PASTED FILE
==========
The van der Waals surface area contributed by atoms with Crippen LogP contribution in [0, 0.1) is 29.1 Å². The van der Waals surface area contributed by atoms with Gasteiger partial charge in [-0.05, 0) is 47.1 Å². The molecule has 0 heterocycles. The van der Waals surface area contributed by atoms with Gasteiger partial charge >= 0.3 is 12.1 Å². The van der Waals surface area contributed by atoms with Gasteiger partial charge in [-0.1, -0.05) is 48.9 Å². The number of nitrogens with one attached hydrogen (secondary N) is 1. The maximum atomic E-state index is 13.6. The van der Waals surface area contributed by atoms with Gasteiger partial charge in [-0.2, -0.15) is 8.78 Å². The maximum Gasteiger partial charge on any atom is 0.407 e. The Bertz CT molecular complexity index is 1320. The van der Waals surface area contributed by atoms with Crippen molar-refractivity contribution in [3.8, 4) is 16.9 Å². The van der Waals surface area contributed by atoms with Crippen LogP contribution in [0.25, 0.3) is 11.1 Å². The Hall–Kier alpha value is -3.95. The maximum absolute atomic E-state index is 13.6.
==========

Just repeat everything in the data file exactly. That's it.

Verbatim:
The van der Waals surface area contributed by atoms with Crippen LogP contribution in [0, 0.1) is 29.1 Å². The van der Waals surface area contributed by atoms with Gasteiger partial charge in [-0.05, 0) is 47.1 Å². The molecule has 0 heterocycles. The van der Waals surface area contributed by atoms with Gasteiger partial charge >= 0.3 is 12.1 Å². The van der Waals surface area contributed by atoms with Gasteiger partial charge in [-0.1, -0.05) is 48.9 Å². The number of nitrogens with one attached hydrogen (secondary N) is 1. The maximum atomic E-state index is 13.6. The van der Waals surface area contributed by atoms with Gasteiger partial charge in [-0.2, -0.15) is 8.78 Å². The maximum Gasteiger partial charge on any atom is 0.407 e. The Bertz CT molecular complexity index is 1320. The van der Waals surface area contributed by atoms with Crippen molar-refractivity contribution in [3.8, 4) is 16.9 Å². The van der Waals surface area contributed by atoms with Crippen LogP contribution in [0.25, 0.3) is 11.1 Å². The Hall–Kier alpha value is -3.95. The maximum absolute atomic E-state index is 13.6.